The restaurant serves fresh fish dishes that are sourced from the local waters and prepared with creative flair. Some of the highlights of their menu include monkfish curry, oriental beef salad, fish tacos, and seafood chowder.
The Only Plaice is open from July to September and is located only a 5 minute walk from the ferry pier.
Boathouse Beach Bites
Phone: +353 87 452 7265
Email: [email protected]
If you are looking for a tasty treat in Arranmore, you might want to check out Boathouse Beach Bites, a takeaway shop that offers coffee, ice-cream, and hot food.
Boathouse Beach Bites is located along the wild atlantic way, near the ferry terminal and the beach. You can enjoy a delicious burger and chips, a fresh muffin, or a creamy ice-cream while admiring the scenic views of the island.
Where to Stay in Arranmore
For a truly unforgettable stay on Arranmore Island, you can book a night in one of the former Lightkeepers’ dwellings at the cliff edge lighthouse.
This Airbnb is not only quirky and cozy, but also offers amazing views of the wild and remote island and the sea. The lighthouse is still operational and is at the end of the garden.
The houses are semi-detached and have three bedrooms each. This is a rare opportunity to experience the life of a lightkeeper and enjoy the beauty of Arranmore Island.
Arranmore Glamping on Árainn Mhór offers six deluxe glamping lodges with coastal views. Since 2021, this family-run business has been a peaceful base for couples seeking a unique experience.
The lodges, named after the islands they overlook, can accommodate two people and feature double-glazed gables for stunning views. Amenities include en suite facilities, indoor and outdoor dining areas, and kitchen appliances.
Linen and towels are provided, and sea safari tours can be booked onsite. Free parking is available, but pets are not allowed.
The Glen Hotel is a family-run hotel near the ferry pier, offering a tranquil setting with views of the Atlantic and the Hills of Donegal. It’s perfect for nature lovers who enjoy activities such as hiking, fishing, diving, and bird watching.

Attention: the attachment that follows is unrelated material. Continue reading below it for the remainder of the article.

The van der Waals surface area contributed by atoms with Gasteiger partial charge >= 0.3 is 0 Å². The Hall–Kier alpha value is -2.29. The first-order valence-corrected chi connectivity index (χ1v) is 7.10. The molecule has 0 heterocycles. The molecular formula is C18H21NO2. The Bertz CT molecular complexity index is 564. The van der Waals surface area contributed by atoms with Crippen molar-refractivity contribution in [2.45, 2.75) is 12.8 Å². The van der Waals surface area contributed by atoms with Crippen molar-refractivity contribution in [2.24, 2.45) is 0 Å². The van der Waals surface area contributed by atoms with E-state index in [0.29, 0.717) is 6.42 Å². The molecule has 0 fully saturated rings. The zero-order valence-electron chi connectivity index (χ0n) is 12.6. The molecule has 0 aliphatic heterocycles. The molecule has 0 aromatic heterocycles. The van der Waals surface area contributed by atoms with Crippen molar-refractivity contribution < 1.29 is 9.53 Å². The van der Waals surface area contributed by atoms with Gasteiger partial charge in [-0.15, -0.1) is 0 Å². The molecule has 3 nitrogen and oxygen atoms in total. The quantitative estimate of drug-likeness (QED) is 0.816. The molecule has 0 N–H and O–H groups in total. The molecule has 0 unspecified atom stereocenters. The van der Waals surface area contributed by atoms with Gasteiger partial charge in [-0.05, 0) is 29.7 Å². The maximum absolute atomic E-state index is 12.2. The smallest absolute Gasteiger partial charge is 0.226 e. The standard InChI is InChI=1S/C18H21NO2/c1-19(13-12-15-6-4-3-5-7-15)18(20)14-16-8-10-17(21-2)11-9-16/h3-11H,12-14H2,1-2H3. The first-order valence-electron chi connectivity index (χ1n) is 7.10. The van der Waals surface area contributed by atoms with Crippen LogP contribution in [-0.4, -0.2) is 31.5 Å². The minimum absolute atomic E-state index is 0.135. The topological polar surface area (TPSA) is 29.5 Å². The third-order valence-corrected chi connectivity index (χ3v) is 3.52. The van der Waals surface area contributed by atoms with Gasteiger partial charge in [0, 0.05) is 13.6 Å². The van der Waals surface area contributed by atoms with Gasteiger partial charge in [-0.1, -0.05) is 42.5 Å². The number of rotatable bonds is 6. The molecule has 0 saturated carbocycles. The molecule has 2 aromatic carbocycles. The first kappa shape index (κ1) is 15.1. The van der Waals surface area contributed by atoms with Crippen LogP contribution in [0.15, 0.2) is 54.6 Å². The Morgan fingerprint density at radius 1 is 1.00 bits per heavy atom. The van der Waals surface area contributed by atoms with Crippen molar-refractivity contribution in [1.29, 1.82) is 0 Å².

You can also relax and have a pleasant sea side holiday with your family. The Glen Hotel offers you a warm welcome and a comfortable stay on this beautiful island.
The hotel serves wholesome food in the bar and offers special rates for large groups, divers, hill walkers, and tourists.
Arranmore Hostel is a beachfront accommodation that can host up to 35 people in dorm rooms and private rooms. It’s ideal for those who want to enjoy the island’s nightlife, as it is located between two popular pubs, Teac Phil Ban and Early’s bar.
The hostel has a large communal area with kitchen facilities and outdoor benches to relax and admire the view of Leabgarrow Beach.
Arranmore Holiday Village
Arranmore Holiday Village is conveniently situated just 1 kilometer away from the island’s ferry pier. The cottages are self-catering and are located less than 200 meters from the children’s playground and pitch & putt course.
Adjacent to the village is the Cultural Centre, where visitors can find information, local crafts, internet access, meeting rooms, and a selection of children’s Irish language books.
Right next door to the Cultural Centre is Caifé an Ghabhann, where you can enjoy a variety of food options. The village is also just a short stroll away from ‘Scoilt na Loinge’ beach, which is one of the many beautiful beaches on Árainn Mhór Island.
Where to Shop in Arranmore
Phil Bán’s Store
Phil Bán’s Store is a friendly and well-stocked shop on Arranmore Island, run by Phil Bán Gallagher, a local expert on the island’s history.
The store sells food, newspapers, books, souvenirs, fishing stuff, and things people need on the island. They also have homemade jams, cakes, and bread made by Phil Bán’s wife.
You can find the store near the ferry pier in Leabgarrow, the island’s main village.